Cameron's record was equally impressive when he became head football coach in 1942 when Wallace Wade entered military service in World War II. In four years, Cameron's teams won three conference championships while compiling a record of 25-11-1. Eight of the losses were to service teams which were more like professional teams in the war years. Cameron's teams lost only one game to the Big Four in the state and he never lost to North Carolina even defeating them twice in the 1943 season. The 1943 team led the nation in scoring with 335 points and in defense giving up just 34 points in nine games. However, the climax of Cameron's football career came with Duke's first post season victory when Duke defeated Alabama, 29 to 26, in the 1945 Sugar Bowl. Cameron became permanent Director of Physical Education and Athletics in 1946 when Wade returned and resumed coaching football.

Cameron was one of the nation's most influential athletic administrators. He was a founder of the Atlantic Coast Conference. He chaired the basketball committee of the Southern and ACC conferences for decades, where he steadfastly supported the crowning of a champion by an end-of-the-year tournament. He also served on the selection committee for the national Football Hall of Fame and the governing committee of the Olympics.

However, he took the greatest pride in the changing face of Duke athletics. He was most excited at opening new facilities such as the move from Hanes Football Field on East Campus to the new 35,000 seat stadium on West, or the move from Card Gym to the new indoor stadium for basketball. But he was equally pleased with the planning and opening of a long-awaited 18 hole golf course, expanded baseball and track facilities, and the construction of a new indoor swimming pool.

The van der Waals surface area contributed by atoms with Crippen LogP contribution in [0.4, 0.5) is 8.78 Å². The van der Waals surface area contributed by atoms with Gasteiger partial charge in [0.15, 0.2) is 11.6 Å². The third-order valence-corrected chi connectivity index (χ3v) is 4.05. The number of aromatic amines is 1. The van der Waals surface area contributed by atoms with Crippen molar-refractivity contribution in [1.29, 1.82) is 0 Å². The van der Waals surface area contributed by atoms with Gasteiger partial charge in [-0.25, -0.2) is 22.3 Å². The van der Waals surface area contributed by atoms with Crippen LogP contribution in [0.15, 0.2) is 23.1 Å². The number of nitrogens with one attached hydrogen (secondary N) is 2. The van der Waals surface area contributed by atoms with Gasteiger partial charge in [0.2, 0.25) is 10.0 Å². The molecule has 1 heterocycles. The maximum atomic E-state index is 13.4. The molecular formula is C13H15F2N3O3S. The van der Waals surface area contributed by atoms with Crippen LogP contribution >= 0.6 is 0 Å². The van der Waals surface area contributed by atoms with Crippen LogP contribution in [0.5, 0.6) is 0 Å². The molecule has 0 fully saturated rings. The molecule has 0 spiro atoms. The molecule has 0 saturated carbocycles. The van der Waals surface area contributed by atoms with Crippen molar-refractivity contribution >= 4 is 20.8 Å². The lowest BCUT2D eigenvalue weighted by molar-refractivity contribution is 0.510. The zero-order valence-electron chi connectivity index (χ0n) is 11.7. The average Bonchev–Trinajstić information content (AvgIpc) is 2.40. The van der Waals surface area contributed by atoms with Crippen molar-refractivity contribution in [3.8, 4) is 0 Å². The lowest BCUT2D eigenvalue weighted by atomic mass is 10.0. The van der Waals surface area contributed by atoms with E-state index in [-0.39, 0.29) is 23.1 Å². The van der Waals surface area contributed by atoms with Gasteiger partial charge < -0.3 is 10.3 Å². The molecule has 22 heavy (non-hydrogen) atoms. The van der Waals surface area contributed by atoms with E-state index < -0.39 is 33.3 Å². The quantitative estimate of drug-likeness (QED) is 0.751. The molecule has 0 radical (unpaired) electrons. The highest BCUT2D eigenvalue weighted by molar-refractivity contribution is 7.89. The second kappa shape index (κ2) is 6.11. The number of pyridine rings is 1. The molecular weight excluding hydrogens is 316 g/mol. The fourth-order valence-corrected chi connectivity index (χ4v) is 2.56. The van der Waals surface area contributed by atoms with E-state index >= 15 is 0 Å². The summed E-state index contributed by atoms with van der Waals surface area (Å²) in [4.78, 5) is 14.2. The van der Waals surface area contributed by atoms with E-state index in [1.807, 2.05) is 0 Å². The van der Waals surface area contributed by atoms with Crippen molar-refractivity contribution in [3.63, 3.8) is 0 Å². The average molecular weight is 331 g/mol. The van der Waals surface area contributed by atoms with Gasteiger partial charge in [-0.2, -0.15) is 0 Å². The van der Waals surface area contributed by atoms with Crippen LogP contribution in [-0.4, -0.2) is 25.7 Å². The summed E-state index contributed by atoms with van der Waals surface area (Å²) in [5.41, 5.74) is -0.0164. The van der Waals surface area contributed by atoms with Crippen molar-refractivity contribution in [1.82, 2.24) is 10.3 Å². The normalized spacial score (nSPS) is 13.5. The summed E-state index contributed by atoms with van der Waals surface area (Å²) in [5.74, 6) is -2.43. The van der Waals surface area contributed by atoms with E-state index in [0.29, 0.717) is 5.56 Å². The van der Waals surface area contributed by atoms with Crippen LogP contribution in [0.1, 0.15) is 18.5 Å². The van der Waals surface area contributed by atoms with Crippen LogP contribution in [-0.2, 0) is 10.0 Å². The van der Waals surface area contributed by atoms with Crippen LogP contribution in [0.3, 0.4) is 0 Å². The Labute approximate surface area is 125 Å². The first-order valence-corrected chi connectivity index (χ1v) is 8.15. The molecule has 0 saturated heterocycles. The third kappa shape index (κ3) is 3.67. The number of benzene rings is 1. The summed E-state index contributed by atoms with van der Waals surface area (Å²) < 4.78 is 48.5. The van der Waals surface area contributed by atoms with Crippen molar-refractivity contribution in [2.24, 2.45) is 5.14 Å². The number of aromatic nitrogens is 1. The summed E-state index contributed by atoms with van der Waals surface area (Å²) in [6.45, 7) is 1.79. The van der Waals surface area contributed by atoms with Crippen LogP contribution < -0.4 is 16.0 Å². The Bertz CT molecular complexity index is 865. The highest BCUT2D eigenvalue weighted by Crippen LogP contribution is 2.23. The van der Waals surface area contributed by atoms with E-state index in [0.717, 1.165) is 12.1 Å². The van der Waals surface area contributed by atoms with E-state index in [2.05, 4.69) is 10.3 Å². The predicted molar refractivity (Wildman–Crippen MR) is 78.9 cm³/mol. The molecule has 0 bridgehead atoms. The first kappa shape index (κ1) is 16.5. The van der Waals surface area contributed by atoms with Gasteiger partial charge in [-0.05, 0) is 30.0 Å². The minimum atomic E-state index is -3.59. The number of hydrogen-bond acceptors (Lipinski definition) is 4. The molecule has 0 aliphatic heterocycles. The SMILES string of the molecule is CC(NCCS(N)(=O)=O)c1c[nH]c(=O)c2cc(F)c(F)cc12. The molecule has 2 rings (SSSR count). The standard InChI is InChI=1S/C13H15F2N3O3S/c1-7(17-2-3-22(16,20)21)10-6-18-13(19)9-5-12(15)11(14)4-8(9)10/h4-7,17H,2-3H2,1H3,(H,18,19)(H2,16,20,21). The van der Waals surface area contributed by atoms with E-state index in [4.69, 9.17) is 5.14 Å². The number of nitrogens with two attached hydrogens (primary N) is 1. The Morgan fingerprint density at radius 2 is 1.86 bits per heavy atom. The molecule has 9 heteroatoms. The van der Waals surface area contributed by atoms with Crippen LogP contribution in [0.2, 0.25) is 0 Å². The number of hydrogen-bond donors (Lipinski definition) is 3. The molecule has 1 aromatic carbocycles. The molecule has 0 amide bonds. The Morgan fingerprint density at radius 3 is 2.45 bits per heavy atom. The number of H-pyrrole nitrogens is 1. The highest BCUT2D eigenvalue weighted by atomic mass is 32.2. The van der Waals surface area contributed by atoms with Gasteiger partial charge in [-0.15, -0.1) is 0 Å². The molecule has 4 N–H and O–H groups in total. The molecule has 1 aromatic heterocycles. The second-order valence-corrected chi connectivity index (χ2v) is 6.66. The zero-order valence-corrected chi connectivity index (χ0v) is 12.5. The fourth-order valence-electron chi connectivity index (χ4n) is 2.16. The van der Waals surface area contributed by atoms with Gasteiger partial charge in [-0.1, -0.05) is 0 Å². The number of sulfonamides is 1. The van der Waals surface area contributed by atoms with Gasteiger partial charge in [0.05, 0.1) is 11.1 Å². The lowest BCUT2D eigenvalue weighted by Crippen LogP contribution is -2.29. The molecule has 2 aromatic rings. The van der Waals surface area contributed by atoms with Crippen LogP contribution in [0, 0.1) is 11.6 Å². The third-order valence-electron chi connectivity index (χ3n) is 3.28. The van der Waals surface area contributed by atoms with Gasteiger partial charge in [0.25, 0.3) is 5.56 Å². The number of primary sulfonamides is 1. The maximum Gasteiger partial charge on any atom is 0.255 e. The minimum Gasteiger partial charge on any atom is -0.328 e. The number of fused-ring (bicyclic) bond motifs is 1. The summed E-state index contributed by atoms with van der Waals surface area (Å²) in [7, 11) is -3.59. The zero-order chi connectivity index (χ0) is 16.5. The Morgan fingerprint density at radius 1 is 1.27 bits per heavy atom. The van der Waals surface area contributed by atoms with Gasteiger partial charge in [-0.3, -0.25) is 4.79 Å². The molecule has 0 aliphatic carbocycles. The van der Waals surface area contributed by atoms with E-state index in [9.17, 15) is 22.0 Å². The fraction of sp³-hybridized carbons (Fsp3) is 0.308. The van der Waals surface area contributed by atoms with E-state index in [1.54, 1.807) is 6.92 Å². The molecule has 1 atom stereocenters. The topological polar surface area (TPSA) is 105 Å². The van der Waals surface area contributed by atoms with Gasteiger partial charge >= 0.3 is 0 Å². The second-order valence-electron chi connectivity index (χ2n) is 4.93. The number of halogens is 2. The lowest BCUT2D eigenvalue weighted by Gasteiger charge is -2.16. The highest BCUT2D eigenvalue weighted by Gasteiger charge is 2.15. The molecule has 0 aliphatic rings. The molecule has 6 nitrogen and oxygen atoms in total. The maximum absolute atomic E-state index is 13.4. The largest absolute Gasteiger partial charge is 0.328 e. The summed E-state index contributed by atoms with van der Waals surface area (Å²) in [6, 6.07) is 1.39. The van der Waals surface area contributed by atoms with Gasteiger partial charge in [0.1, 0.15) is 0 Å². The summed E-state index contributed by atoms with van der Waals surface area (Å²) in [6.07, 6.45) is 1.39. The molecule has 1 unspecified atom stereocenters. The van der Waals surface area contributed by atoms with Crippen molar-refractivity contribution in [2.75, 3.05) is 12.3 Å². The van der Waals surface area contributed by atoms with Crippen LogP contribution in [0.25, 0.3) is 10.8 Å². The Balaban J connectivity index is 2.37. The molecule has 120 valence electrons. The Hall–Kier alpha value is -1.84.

Eddie Cameron's funeral filled the Duke Chapel. Even though former players, coaches, administrators, colleagues, and family traveled from around the nation to pay respect, he had requested that the service be simple and brief. He wanted no eulogy. The starting five of the then-number one ranked Duke basketball team carried his casket from the Chapel. Nevertheless, there were individual reminiscences aplenty. Vic Bubas, a former Duke basketball coach who Cameron hired, noted that Cameron seldom was around the locker room when the team won. However, when the losses were tough, he always showed up. Said Bubas, "He was a very compassionate man. That set him apart from many others."

Cameron's tenure began at the time of transition from Trinity College to Duke University. His leadership and personality marked the institution's athletic program for over fifty years, contributing as no other to the success and respect enjoyed by the University.

Related Resources

© 1996. William E. King, University Archivist, 1972-2002.
This article is reprinted from If Gargoyles Could Talk: Sketches of Duke University by William E. King. Carolina Academic Press, 1997.